@GalacticCowboy said:

    Something else to think about:  Per some governmental regulations (depending where you live and/or do business), an "accessible" site must be readable even if scripting and/or style sheets are disabled.  http://www.cabinetoffice.gov.uk/e-government/resources/handbook/html/2-4.asp for example...  Tables work fine in that scenario; CSS may not.

     

    You're joking right? If anything, this is THE strongest point of using semantic HTML + CSS instead of a bunch of tables: graceful degradation, the document stands on it's own, it doesn't need scripting, it doesn't need styling and it doesn't even need images (unless it's about images of course). No it won't look anything like what it looks like when styled, but it should still be very readable, potentially even more readable than the styled version (if uglier).

    No website author who knows his craft would ever do something that doesn't work in this scenario (and others), and Accessibility oriented websites (such as Accessify) strongly advocate the use of valid and semantic HTML.

    @Monomelodies said:
    So, why bother?

    My main personal reason is "maintainability".

    If I'm the one who'll have to deal with that mess in a few month's time, I want the document, the way it's built and the way it works to be ovious, and I don't want my templates/output to be composed by line noise (tables/trs/tds/1*1 gif images) upwards to 90%.



  • @masklinn said:



    Safari and Konqueror implement multiple backgrounds already.

    Things that don't work in IE, FF and Opera are rather useless for today's work.


    Even without that, there is half a dozen way to implement borders and rounded corners, the cleanest of them using semantically empty elements such as divs absolutely positioned on top of their parent, putting the lowest possible strain and constraints on the document's meaning and display.

    Care to post an example how to do it right, so I can learn a bit? With bitmaps in all edges and corners, and the whole rounded "box" should scale to the size of the window (not the 800x600 fixed-size thingy that looks extremely stupid at 1600x1200), with a margin of 20 pixels or 2% (whatever is easier to do) outside the box.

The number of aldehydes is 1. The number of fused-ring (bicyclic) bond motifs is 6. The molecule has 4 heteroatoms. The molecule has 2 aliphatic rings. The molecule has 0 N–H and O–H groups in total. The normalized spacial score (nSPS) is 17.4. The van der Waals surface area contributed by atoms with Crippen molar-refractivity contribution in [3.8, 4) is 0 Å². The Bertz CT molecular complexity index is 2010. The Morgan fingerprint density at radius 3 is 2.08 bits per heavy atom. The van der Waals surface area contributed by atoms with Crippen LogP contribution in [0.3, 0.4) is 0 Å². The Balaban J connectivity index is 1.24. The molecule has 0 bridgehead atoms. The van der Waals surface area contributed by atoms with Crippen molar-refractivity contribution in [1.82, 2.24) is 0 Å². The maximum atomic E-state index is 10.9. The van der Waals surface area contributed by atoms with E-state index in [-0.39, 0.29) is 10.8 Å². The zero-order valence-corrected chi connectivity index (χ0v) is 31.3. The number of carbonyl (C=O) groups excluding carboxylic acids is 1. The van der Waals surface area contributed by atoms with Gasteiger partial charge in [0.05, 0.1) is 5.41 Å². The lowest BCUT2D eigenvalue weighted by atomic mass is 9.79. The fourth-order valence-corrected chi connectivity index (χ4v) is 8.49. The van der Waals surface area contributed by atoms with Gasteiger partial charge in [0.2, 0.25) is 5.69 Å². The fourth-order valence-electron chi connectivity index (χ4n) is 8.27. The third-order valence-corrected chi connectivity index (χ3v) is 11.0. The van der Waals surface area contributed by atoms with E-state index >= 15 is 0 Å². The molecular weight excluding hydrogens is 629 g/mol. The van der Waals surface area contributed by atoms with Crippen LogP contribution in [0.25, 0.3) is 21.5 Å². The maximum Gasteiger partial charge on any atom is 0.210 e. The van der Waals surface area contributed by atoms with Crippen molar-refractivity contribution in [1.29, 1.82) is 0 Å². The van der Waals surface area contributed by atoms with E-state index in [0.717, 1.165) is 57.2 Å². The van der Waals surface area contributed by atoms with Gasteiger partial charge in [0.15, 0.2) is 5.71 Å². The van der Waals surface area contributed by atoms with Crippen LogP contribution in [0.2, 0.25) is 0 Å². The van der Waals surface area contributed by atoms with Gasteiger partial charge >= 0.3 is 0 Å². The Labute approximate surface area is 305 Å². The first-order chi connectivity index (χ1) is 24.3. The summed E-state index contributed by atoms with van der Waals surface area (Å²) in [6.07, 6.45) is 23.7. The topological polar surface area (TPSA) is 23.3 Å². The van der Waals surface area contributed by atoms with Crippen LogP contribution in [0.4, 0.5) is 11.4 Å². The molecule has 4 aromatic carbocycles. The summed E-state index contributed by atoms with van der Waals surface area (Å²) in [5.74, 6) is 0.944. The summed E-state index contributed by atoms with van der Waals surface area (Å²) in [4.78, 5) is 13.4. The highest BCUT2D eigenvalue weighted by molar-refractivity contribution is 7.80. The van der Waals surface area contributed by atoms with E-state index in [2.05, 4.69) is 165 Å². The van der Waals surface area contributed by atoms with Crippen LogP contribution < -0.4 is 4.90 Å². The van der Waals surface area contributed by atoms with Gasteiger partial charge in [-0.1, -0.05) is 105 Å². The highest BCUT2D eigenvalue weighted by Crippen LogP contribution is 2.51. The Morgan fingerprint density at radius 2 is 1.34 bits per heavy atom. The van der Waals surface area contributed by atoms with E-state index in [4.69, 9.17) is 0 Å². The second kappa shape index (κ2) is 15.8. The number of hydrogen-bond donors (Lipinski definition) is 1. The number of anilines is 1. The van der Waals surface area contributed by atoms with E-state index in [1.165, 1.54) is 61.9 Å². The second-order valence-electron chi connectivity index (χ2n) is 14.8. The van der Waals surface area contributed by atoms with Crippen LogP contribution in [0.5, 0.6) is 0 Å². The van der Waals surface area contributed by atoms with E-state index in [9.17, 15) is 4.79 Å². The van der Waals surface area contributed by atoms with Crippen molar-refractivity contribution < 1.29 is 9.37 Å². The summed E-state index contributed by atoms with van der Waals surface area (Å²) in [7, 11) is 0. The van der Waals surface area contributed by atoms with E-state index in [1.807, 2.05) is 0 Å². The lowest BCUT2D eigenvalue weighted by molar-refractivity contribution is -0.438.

It never was, tables & 1*1 transparent GIF were a hack invented circa 94-95 during the browser wars, and the very author of the technique disowned it as early as 97.

    IIRC the browser wars started around '98. Table-based layout became really usable with Netscape 3 and IE4.


    Nested tables weren't state-of-the-art, they were just easier.

    There was no other way to get the same results before CSS boxes were available.



  • Lately, I've been preferring very simple layouts for my code. When opened in Lynx, it works perfectly well, which is what I'm using as a benchmark.

    http://www.krotkov.com

    The entire site is under 30kb, graphics and all. And if only every browser implemented a way to make a layer transparent without making the text transparent, it would be so much better...



  • @akrotkov said:

    Lately, I've been preferring very simple layouts
    for my code. When opened in Lynx, it works perfectly well, which is
    what I'm using as a benchmark.

    http://www.krotkov.com

    The
    entire site is under 30kb, graphics and all. And if only every browser